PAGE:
- Not-So-Harmless Villain: After so many times that he has decayed, you'd think that he isn't a credible threat anymore, right? Tell that to the future generations...
- Obviously Evil: Dr. Wily isn't exactly known for his subtlety. If the shifty eyes don't give it away, the skull motifs on his castle, Wily Machines, and pretty much everything else certainly do.
- Paper-Thin Disguise: Mr. X from Mega Man 6 is really Dr. Wily in disguise? But Mr. X has a beard! And opaque glasses! And a cape! And a dot on his forehead!
- Pet the Dog: In Super Adventure, Wily says he loves his robots and would never give them up. That didn't particularly last, mind, but hey, he felt it at some point. He also warned Mega Man that using the double rock buster might kill him.
- In Zero's ending in Tatsunoko vs. Capcom, his calling Zero "son"... unless the "unfinished task" he mentioned there is "Kill your best friend in his sleep", which is entirely possible.
- But, it is shown, in 10, when he leaves the hospital, the clincher? He left probably about enough Roboenza capsules to cure an entire population.
- Pride: He decided to Take Over the World essentially because he was sick with being in Dr. Light's shadow. Despite his numerous failed attempts, he refuses to acknowledge anyone as superior to himself.
- Redemption Rejection: In the ending of Mega Man 11, Dr. Light tries to get Wily to reform (for real this time) and work together with him again after telling him how Mega Man is the realization of Wily's original goal of using the Double Gear system to create "a true hero," but Wily rejects his offer before making his escape.
- Sanity Slippage:
- As the series has progressed, Wily has gotten... worse. At first he was only concerned for his pride, but then, well, a gigantic slab of stone nearly killed him. Next we see him, he's abducted a child. Then, after he's finally arrested, he breaks out in a very violent and dangerous attack which annihilates the city. Perhaps above all else, we see distinctly in Rock's memories as Duo views them in the ending of Mega Man 8 that Wily's robots would kill civilians if not stopped. This is all cemented by the Early-Bird Cameo of a certain red super-robot in Power Fighters, where Bass of all characters is legitimately disturbed at how unhinged his maker is.
- Sigil Spam:
- The classic "Dr. W" logo, which always means trouble.
- He's also quite fond of skulls, to the point where he models entire fortresses after them. Even his bed has skulls on it!
- Smug Snake: For all of his posturing over his supposed brilliance, most of his "robot masters" are either stolen or copied from the work of more legitimate inventors.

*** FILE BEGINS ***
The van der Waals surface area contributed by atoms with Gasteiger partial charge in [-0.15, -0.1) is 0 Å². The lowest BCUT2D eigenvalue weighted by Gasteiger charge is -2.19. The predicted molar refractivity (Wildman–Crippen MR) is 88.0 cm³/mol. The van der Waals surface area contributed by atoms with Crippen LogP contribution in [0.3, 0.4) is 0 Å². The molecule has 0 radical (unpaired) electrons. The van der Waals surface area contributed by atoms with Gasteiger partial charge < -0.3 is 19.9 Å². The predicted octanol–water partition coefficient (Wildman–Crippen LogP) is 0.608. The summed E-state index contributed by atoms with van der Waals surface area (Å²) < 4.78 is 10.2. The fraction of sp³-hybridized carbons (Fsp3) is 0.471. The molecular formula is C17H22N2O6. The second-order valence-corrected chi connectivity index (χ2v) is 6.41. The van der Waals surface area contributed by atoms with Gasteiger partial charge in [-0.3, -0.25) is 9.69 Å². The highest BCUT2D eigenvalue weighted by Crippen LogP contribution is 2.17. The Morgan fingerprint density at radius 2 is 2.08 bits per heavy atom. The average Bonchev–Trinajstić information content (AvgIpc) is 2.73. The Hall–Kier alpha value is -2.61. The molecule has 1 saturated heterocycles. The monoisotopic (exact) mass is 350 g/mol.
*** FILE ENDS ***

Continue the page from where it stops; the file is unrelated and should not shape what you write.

- The Sociopath: He has no empathy or guilt for the destruction and death he causes, is more than willing to harm innocent people with glee, manipulates people and his own creations like pawns for his own ego, and is a starkly remorselessly malevolent figure compared to the rest of the cast.
- Spell My Name with an "S": Similarly to Light, in the English language localizations of the first few games, his name was rendered as Wily, Wiley, and even Willy (which isn't even pronunced the same way!) before Wily became the standard spelling.
- Supervillain Lair: Skull Castle, a veritable Platform Hell. To make things more difficult, he sometimes has multiple castles.
- Take Over the World: What he aims at.
- Villainous Legacy: Like you would not believe. His actions leave their destructive mark on the Mega Man timeline for centuries after his death.
- Villain Override: Boosts King's brainwashing level in Rockman & Forte when it becomes clear that the self-proclaimed lord of robots doesn't particularly want to kill his own kind.
- Villains Want Mercy: At the end of every Mega Man game, he begs for mercy. Even after 6, when it's clear Mega Man won't let him off easily, he still does it.
- We Used to Be Friends: Wily and Light were once colleagues who worked together on robotics, but Wily's view that robots are nothing more than machines clashed with Light's goal of making robots that think for themselves. The continuous recognition that Light got instead of Wily eventually caused Wily to turn evil.
- Xanatos Gambit: 6 and 7. He anticipated the possibility of being caught, and built four of the 7 'bots to break him out if that happened.
- Younger Than He Looks: His bio states he's 57, yet looks at least seventy.
Voiced by: note